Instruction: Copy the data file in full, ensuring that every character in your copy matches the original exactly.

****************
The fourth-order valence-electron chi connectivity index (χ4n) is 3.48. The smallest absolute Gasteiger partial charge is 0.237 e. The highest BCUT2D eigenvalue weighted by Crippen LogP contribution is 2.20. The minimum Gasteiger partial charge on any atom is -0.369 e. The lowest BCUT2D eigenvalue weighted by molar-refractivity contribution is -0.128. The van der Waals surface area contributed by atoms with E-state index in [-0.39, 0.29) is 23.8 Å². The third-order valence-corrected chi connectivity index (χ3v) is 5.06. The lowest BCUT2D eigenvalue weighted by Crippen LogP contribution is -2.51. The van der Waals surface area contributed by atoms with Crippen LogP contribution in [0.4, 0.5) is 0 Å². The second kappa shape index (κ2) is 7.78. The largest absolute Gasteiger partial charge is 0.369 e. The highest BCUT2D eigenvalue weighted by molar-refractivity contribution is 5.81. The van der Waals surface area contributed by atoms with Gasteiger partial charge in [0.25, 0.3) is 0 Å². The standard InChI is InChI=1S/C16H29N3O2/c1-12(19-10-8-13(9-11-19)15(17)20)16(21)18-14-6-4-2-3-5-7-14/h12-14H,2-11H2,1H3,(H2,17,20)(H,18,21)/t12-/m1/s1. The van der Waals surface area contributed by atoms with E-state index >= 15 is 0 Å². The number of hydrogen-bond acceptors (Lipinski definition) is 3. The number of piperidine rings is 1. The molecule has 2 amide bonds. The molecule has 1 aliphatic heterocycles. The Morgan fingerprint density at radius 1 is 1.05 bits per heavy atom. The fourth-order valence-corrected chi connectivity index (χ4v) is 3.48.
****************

The fourth-order valence-electron chi connectivity index (χ4n) is 3.48. The smallest absolute Gasteiger partial charge is 0.237 e. The highest BCUT2D eigenvalue weighted by Crippen LogP contribution is 2.20. The minimum Gasteiger partial charge on any atom is -0.369 e. The lowest BCUT2D eigenvalue weighted by molar-refractivity contribution is -0.128. The van der Waals surface area contributed by atoms with E-state index in [-0.39, 0.29) is 23.8 Å². The third-order valence-corrected chi connectivity index (χ3v) is 5.06. The lowest BCUT2D eigenvalue weighted by Crippen LogP contribution is -2.51. The van der Waals surface area contributed by atoms with Crippen LogP contribution in [0.4, 0.5) is 0 Å². The second kappa shape index (κ2) is 7.78. The largest absolute Gasteiger partial charge is 0.369 e. The highest BCUT2D eigenvalue weighted by molar-refractivity contribution is 5.81. The van der Waals surface area contributed by atoms with Gasteiger partial charge in [0.25, 0.3) is 0 Å². The standard InChI is InChI=1S/C16H29N3O2/c1-12(19-10-8-13(9-11-19)15(17)20)16(21)18-14-6-4-2-3-5-7-14/h12-14H,2-11H2,1H3,(H2,17,20)(H,18,21)/t12-/m1/s1. The van der Waals surface area contributed by atoms with E-state index >= 15 is 0 Å². The number of hydrogen-bond acceptors (Lipinski definition) is 3. The number of piperidine rings is 1. The molecule has 2 amide bonds. The molecule has 1 aliphatic heterocycles. The Morgan fingerprint density at radius 1 is 1.05 bits per heavy atom. The fourth-order valence-corrected chi connectivity index (χ4v) is 3.48.